Why are asexuals so into their movement? They aren’t being oppressed or prosecuted anywhere and it’s not like you really can be by having a “lack” of something.
—Excerpt from The Comment Section:
Asexuals aren’t persecuted or oppressed or discriminated against!
Ohhh… Where to begin with this…
First of all, it is exceedingly rare that someone who is asexual makes a claim of oppression or discrimination or persecution or whatever over some trivial matter. If an asexual says that they were oppressed or discriminated against or persecuted because they were asexual, listen to them. Because they probably were.
Next, in the vast majority of cases, the thing the person is commenting on never even remotely mentions oppression or persecution. The commenter is pulling oppression out of thin air to use it as an attack. It’s a strawman. Simply saying “I am asexual and I exist” is not a claim of oppression. Talking about your sexual orientation does not indicate that you think you’ve been persecuted for it. Discussing a problem you’ve encountered in your life does not mean that you’re saying that you have it worse than everyone else.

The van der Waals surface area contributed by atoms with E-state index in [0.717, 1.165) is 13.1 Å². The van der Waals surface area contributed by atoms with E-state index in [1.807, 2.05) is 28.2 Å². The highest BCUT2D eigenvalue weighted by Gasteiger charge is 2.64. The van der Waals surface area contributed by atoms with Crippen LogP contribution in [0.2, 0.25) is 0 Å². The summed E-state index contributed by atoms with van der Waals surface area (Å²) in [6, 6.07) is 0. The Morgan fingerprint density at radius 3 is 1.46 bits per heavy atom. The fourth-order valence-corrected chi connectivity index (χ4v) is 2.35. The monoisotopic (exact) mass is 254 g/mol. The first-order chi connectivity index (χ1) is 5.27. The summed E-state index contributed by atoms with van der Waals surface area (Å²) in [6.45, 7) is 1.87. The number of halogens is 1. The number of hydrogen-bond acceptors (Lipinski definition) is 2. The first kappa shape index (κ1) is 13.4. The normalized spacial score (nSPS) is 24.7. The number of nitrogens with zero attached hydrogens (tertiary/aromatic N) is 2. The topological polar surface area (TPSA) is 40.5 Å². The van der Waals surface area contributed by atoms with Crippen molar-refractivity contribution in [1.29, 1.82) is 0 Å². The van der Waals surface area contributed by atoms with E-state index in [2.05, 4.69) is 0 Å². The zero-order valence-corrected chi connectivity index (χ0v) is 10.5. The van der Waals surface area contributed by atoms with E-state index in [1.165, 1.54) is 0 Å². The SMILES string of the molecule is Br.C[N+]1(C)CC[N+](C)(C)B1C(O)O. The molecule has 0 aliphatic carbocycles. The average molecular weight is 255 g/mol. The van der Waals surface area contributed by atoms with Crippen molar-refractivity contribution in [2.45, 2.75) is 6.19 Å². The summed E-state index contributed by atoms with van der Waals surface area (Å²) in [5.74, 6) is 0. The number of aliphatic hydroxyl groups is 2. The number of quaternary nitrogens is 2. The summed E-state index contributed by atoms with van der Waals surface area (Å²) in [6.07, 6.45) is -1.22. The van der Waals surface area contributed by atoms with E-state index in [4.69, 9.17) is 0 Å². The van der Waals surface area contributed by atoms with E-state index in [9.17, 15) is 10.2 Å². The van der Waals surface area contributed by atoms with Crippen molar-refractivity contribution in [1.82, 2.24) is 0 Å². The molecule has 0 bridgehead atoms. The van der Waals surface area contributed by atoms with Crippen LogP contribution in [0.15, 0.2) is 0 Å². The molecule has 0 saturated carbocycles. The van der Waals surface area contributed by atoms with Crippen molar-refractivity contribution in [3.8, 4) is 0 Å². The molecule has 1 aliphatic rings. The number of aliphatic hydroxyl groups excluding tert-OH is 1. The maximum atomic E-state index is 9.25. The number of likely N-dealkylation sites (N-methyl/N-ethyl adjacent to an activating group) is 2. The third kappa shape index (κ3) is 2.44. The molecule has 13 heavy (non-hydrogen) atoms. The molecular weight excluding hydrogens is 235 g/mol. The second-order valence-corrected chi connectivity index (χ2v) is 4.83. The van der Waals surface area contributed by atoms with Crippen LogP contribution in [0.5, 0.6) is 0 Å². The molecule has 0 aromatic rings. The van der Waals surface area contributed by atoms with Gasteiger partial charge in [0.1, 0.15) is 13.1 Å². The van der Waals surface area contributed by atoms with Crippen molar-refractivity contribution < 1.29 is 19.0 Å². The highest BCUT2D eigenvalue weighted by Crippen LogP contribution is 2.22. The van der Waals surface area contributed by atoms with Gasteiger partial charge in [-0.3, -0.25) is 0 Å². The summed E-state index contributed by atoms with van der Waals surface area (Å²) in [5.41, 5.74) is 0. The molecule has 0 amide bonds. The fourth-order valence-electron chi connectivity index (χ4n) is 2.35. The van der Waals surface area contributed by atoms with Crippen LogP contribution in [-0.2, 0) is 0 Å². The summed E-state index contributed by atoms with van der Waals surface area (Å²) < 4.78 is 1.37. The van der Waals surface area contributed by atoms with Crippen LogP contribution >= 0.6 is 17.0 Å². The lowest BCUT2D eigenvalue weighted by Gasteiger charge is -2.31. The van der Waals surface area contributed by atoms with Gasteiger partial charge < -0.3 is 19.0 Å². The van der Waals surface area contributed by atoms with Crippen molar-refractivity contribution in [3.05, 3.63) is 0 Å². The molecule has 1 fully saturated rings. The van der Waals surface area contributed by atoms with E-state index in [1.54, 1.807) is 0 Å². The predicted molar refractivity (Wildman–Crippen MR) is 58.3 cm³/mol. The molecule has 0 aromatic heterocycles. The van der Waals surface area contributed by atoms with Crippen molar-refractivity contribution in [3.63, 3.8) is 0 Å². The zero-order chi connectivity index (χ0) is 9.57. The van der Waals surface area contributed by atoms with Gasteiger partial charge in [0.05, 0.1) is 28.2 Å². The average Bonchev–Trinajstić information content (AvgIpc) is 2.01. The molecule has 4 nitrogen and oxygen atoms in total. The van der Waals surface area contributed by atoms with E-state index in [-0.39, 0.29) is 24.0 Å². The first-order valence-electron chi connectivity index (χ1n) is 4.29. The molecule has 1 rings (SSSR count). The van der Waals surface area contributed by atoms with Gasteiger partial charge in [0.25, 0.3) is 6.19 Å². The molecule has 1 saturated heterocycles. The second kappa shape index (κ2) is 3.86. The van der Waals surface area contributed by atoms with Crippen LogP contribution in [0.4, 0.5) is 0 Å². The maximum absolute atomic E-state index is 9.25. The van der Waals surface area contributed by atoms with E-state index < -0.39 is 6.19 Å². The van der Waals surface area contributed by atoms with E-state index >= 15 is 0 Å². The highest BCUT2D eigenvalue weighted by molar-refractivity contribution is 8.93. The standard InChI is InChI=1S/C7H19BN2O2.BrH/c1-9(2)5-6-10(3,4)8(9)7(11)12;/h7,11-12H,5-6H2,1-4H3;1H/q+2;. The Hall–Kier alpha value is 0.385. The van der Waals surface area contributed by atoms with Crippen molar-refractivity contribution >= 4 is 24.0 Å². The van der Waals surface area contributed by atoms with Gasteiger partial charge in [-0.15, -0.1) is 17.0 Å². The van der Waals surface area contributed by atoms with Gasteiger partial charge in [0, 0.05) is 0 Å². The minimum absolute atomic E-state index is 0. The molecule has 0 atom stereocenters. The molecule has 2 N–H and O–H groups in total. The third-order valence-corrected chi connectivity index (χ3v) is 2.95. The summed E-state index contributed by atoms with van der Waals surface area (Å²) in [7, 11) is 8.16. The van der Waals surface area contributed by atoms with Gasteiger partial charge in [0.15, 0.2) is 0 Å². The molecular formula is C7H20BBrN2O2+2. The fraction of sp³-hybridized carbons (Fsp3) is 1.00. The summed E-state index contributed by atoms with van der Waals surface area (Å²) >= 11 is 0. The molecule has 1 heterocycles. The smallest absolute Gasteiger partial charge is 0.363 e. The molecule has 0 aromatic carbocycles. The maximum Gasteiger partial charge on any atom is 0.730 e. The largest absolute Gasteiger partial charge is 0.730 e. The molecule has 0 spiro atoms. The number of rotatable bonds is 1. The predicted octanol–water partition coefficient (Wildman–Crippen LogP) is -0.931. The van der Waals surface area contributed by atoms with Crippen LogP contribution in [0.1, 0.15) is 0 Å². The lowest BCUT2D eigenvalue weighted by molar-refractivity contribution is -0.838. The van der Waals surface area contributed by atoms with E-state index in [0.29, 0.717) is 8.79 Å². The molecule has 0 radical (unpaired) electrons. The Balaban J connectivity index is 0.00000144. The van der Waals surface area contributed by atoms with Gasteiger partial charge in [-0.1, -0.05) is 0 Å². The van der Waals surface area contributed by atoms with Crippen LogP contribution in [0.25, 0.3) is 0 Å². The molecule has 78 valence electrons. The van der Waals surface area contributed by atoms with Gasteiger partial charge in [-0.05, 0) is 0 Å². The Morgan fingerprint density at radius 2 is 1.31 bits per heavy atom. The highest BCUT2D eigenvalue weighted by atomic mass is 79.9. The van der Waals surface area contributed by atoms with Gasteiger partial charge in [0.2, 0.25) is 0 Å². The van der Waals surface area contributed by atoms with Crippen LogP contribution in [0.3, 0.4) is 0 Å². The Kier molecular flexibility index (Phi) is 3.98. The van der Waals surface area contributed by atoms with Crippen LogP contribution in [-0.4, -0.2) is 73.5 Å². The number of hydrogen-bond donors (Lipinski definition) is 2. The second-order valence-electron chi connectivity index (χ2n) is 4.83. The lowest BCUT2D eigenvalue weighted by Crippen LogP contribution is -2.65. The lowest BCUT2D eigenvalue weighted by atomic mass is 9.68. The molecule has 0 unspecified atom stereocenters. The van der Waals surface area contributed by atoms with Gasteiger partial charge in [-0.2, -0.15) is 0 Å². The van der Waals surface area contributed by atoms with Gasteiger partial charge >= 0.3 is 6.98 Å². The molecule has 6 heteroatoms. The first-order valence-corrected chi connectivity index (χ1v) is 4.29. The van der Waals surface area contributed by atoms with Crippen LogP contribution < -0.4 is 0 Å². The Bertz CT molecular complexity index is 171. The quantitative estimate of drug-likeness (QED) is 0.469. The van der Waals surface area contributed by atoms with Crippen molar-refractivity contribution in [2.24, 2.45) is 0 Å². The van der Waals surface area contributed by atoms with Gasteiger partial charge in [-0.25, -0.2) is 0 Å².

Oddly, these people seem to believe that facing oppression and persecution is a necessary condition for having a minority sexual identity. You apparently don’t get to join the club unless you, personally, experience daily oppression for who you are. And they’ll often be very specific about what qualifies. Often, being denied the right to marry comes up as the criteria. Asexuals can’t be possibly be included because no one is preventing them from being married. Right, so, what that means is that where I live, in the State of Washington, gays and lesbians also can’t be included, because we passed R74 a few years back, and the Winsdor case made the Feds recognize these marriages. And does that mean that someone would be considered queer in some other states, but not queer in Washington, at least not after December 9th, 2012? Over time, as laws change and as people become enlightened, such a definition will cover fewer and fewer people.